As my time in Romania is coming to an end, I have been trying to figure out where God would have me go next. Yesterday, I was frustrated because I feel like I haven't had any clarity or direction. So, this morning I went to finish a sermon by Levi Lusko that I was watching on youtube, but I couldn't find the one I was in the middle of. Kind of annoyed, I just picked another one and had my mind blown! I don't know where God hid that other sermon in the depths of youtube, but it wasn't the truth He wanted me to hear this morning apparently. My brother-in-law recently introduced me to Levi Lusko's teaching and I really like his ability to get to the core of a scripture, which is exactly what he does in this teaching!
I've always liked the story of Isaiah's calling, found in Isaiah chapter 6. The setting paints a beautiful scene of the throne of God, and Isaiah's response of "Here I am, send me." has become iconic. But Levi shed a new light on this story that I've never seen, and gave me some sweet wisdom for how to return back home.
This story starts with the setting in which king Uzziah had just died. He was one of the few good kings over Israel, reigning for 52 years, so he brought much peace and prosperity to the people. His best decision was that he chose to "Seek God", and God blessed the people because of the orientation of king's life. Since Isaiah was the country's prophet, losing such a king was a big blow. He could have been filled with fear about what may be coming, wondering who the next leader was going to be, or fearing the threats of other countries. But in the middle of this dark moment, the king's death, God sent a revelation to give perspective to Isaiah.
Above him were the Seraphim, each with six wings: with two they covered their faces, with two they covered their feet and with two they were flying. And they were calling to one another: "Holy, holy holy is the Lord Almighty; the whole earth is filled with your glory." At the sound of their voices the door posts and the thresholds shook and the temple was filled with smoke.
- Isaiah 6:3-4
The Sheraphim are burning angels, who in this scene are flying around the throne of God. Two things make this picture especially beautiful to me. The first is their position of praise and surrender. They have 6 wings and four of them were used to humble themselves before God and only two were used to actually fly. For us, that means 2 thirds of our energy should go toward surrendering ourselves before God. The last third is for actually working for God. The effectiveness and power from our work, comes from the surrender and praise of God. Praise lends to power, not the other way around. There are so many times when I feel like I'm just going around in circles and nothing I am doing is helping anyone. I think this is absolutely why! Praising God and working because of His goodness isn't the way I was orienting my heart.
The second important part of this scene is what moved these Serephim to worship. They were flying around the throne of God with their faces covered, so they may not have even seen God's face. Yet just being close to His presence kept revealing new things about His character to them, which resulted in their praise of Him to each other. How amazing is that?! They have been praising Him forever, and we will join them one day praising him for eternity but we will continue to see new things that blow our minds! We will never run out of things to praise God about. Worship happens because when we really see just some of who God is, we can't help it. He is that big, that good, and that holy!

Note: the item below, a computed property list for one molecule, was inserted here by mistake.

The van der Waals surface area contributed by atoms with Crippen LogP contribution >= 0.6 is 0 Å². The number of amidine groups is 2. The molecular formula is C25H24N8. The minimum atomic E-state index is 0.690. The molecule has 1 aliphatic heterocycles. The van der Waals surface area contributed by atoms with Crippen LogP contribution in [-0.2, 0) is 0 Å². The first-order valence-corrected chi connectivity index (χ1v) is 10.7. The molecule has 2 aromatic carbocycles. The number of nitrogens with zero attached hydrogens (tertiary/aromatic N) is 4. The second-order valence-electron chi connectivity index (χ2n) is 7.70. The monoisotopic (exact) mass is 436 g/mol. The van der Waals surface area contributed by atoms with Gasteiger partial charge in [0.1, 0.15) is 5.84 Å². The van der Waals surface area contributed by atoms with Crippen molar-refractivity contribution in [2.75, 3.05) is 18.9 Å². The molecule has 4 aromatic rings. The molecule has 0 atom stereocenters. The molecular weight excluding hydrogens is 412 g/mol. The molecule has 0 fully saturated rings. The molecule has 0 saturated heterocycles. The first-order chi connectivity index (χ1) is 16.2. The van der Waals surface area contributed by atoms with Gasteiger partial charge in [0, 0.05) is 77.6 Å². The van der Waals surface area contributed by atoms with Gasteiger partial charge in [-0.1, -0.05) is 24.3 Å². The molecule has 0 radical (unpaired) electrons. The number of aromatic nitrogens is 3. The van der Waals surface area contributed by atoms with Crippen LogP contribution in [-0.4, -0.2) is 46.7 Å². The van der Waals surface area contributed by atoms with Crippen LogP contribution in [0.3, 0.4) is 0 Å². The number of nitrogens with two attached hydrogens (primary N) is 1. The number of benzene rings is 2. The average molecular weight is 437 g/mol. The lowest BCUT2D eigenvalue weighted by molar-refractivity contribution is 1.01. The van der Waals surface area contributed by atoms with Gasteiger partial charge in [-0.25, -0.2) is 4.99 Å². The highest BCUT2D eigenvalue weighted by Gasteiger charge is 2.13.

The next thing Levi said about this very element of God on the throne, is this: "God doesn't become less if we quit praising Him, but we don't get to become who we were meant to be, because we become what we worship." Let that soak in... it's like prayer, we don't do it because God needs it, but rather because we do.
Life here isn't easy; there is pain, brokenness, grief, and discouragement everywhere. The intention of praise isn't about how I feel right now, or how easy my current situation may be. Praise should happen because I'm learning more about who God is and I have no other response. And the cool thing about living like that is that my feelings about life will change, because I praise God.
"I think we delight to praise what we enjoy, because the praise not only expresses but completes the enjoyment. It is not out of compliment that lovers keep telling each other how beautiful they are. The delight is incomplete until it is expressed. It is frustrating to have discovered a new author and to not be able to tell anyone how good he is. And to come to the turn of some valley of unexpected grandeur and then have to keep silent because the people with you care for it no more than a tin can in a ditch...fully to enjoy is to glorify. In commanding us to glorify Him, He is inviting us to enjoy Him." - C.S. Lewis
So, Isaiah witnessed pure worship of God on His throne, felt his inadequacies, was redeemed and had one reaction: Surrender. He didn't come before God with words or a beautiful ministry plan, he only spoke of his own unworthiness to be standing before God. After God showed him grace and great favor, He asked who would serve Him. I can't even imagine what that must have been like, but standing before God's greatness, Isaiah only had one response. "Here I am, send me."
What greater expression of worship can we give to a God this holy, but to offer Him our lives? My prayer is to show true praise to the Giver of dreams, the God of missions instead of skipping Him to just follow the dream.
Let your praise matter,